THE BASQUE ELECTIONS were held yesterday, and the results will make the political life there even more 'interesting': on one hand, the region PM Ibarretxe -for whom the elections were almost a kind of referendum on his secessionist plan- got fewer seats than expected, and is even further from an absolute majority (50% + 1 seat). The good news is that since he won't have an absolute mayority he will have to negotiate; the bad news is that he'll probably will, but with the party to which it seems his more ultra-nationalist went to: the Communist Party of the Basque Lands, a ultra-leftist, pro-independence party who got endorsed by Batasuna, the party which had been banned for its ties to ETA terrorism.

More comment over at Spain Herald:
With their 29 seats, the PNV-EA coalition won. The Basque Socialists (PSE-EE) were second with 18, and the People's Party was third with 15. Then came the PCTV with 9, EB (non-ETA traditional Communists) with 3, and Aralar 1. The PNV-EA-EB troika which has governed the Basque region over the last four years did not reach an absolute majority, with 32 seats of the 38 necessary to govern; a hypothetical constitutionalist PP-Socialist coalition would have 33 seats. Also, a possible PNV-Socialist coalition would be able to govern comfortably, with 47 seats.

The PNV lost four seats over the last election, the PSE gained 5, the PP lost 4, Batasuna-PCTV gained two, EB stayed the same, Aralar (a split off Batasuna-PCTV) gained one, as it had never been represented before. Unidad Alavesa lost its seat. Voter turnout was 69%, ten points lower than four years ago.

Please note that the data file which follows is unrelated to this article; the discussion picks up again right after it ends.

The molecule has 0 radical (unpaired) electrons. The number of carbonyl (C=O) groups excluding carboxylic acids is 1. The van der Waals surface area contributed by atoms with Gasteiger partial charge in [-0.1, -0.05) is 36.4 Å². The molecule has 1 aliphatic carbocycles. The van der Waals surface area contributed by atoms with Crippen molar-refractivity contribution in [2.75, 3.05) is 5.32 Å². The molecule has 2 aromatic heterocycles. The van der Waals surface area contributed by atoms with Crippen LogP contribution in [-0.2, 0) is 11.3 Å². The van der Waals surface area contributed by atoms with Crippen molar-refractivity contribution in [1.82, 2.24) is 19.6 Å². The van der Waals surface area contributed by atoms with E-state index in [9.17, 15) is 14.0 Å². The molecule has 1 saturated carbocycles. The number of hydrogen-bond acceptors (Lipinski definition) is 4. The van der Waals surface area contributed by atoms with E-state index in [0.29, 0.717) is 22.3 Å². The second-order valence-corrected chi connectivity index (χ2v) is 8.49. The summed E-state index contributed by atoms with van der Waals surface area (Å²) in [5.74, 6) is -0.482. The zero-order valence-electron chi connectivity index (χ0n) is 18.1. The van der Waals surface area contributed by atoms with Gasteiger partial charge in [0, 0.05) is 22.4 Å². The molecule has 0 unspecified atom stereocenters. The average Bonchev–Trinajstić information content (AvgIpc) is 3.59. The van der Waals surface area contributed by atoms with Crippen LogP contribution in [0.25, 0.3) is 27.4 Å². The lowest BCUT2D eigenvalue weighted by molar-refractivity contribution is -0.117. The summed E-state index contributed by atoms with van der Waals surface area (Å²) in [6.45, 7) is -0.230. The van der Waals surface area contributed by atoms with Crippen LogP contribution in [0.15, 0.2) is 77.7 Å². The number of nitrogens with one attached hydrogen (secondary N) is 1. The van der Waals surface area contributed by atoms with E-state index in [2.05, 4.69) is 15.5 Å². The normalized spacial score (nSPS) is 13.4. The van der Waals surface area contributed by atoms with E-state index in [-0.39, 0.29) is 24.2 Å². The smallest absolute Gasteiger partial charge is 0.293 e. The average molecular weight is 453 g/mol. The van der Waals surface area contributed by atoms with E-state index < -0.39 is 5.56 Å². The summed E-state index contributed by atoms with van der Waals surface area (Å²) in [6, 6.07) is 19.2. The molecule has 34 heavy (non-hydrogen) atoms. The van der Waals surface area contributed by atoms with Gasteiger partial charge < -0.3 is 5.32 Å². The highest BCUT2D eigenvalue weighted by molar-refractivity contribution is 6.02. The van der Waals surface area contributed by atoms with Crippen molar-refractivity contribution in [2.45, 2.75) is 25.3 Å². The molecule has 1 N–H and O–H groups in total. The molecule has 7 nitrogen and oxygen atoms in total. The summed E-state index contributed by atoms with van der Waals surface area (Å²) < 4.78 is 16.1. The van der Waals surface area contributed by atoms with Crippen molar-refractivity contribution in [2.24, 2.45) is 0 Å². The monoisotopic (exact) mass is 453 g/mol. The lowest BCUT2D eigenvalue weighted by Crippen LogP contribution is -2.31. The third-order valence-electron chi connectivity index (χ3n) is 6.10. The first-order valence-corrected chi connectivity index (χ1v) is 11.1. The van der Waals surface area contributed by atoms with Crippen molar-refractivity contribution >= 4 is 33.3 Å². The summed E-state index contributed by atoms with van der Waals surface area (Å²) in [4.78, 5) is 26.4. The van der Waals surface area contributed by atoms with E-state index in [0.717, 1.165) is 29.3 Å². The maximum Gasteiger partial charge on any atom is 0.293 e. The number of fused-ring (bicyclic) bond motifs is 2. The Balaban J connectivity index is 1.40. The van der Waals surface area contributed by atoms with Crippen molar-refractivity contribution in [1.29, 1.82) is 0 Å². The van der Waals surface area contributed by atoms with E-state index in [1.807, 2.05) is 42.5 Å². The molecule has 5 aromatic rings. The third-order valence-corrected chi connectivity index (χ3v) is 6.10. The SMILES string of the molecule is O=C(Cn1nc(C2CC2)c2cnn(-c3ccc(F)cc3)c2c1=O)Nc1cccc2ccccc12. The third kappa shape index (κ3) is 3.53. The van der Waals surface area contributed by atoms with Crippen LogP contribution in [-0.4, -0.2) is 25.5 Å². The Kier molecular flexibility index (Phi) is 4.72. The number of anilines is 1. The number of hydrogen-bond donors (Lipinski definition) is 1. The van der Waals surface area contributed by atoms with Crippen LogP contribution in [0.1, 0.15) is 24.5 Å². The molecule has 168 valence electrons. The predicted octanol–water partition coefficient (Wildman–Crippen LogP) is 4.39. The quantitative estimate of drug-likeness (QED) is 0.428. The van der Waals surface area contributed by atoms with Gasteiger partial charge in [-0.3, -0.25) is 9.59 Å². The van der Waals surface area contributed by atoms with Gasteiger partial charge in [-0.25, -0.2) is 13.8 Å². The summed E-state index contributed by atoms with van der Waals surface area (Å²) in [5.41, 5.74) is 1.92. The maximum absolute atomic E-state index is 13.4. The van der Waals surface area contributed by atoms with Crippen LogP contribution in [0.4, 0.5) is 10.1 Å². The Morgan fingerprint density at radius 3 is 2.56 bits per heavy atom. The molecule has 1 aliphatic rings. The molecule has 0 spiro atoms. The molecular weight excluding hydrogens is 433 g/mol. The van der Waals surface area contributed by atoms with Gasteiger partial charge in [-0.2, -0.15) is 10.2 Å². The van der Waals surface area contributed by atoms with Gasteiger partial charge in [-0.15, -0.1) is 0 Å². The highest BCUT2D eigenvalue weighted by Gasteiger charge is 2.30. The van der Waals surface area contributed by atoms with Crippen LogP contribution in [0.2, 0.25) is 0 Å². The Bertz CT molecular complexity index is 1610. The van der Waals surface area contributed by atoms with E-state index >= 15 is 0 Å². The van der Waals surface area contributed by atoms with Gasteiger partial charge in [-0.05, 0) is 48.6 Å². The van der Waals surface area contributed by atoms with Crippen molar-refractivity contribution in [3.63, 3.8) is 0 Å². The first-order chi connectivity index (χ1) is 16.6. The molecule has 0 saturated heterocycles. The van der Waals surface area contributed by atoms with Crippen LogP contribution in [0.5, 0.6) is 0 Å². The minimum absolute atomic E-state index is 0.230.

The Financial Times sees trouble ahead for Zapatero:
José Luis Rodríguez Zapatero's long honeymoon with Spain may have come to an end yesterday, the anniversary of his first year in power and the day Basques voted for a new regional government.

The Socialist premier intervened late in the campaign, asking Spain's 1.8m Basque voters to oust the nationalist coalition that has ruled the turbulent region for the past 25 years.

This is the first election in which the Basque Nationalist party has openly campaigned for independence, an issue that has divided Basque society and which has sewn mistrust between Basque leaders and the rest of Spain.

Up to now, Mr Zapatero has adopted a conciliatory stance, rejecting secession but offering talks on more self-government.

Basque nationalists, however, have turned the regional election into a plebiscite on an independence plan, named after Juan José Ibarretxe, the regional president. "The future of the Basque country will be decided here," Mr Ibarretxe promised at the close of the campaign, as supporters chanted: "Independence, independence."

If Mr Ibarretxe's nationalists retain control of the regional parliament, it will be difficult for Mr Zapatero to remain Spain's Mr Nice Guy, says Gabriel Elorriaga, spokesman for the opposition Popular party.

"Zapatero remains hugely popular, but only because he has avoided all the tough issues, at home and abroad," Mr Elorriaga says.

The toughest issue is how he will hold Spain together.

"Spaniards see problems looming in the Basque country and in Catalonia and they are confused by Zapatero's stance," says Victor Pérez Díaz, a sociologist. "Does he want to appease nationalists because the Socialist party does not have a majority in parliament and needs their support to govern in Madrid? Where will he draw the line? There is a danger that the Basque question will become a huge black hole, consuming public energy to the detriment of all other problems." The Basque elections, Mr Pérez Díaz says, may be Mr Zapatero's moment of truth.

If that is so, the 44-year-old premier, who was catapulted to office three days after the March 11 train bombings in Madrid, does not appear to be unduly troubled.

"I thought this business of governing would be complicated," Mr Zapatero was overheard telling a friend, "but really, I've got it licked."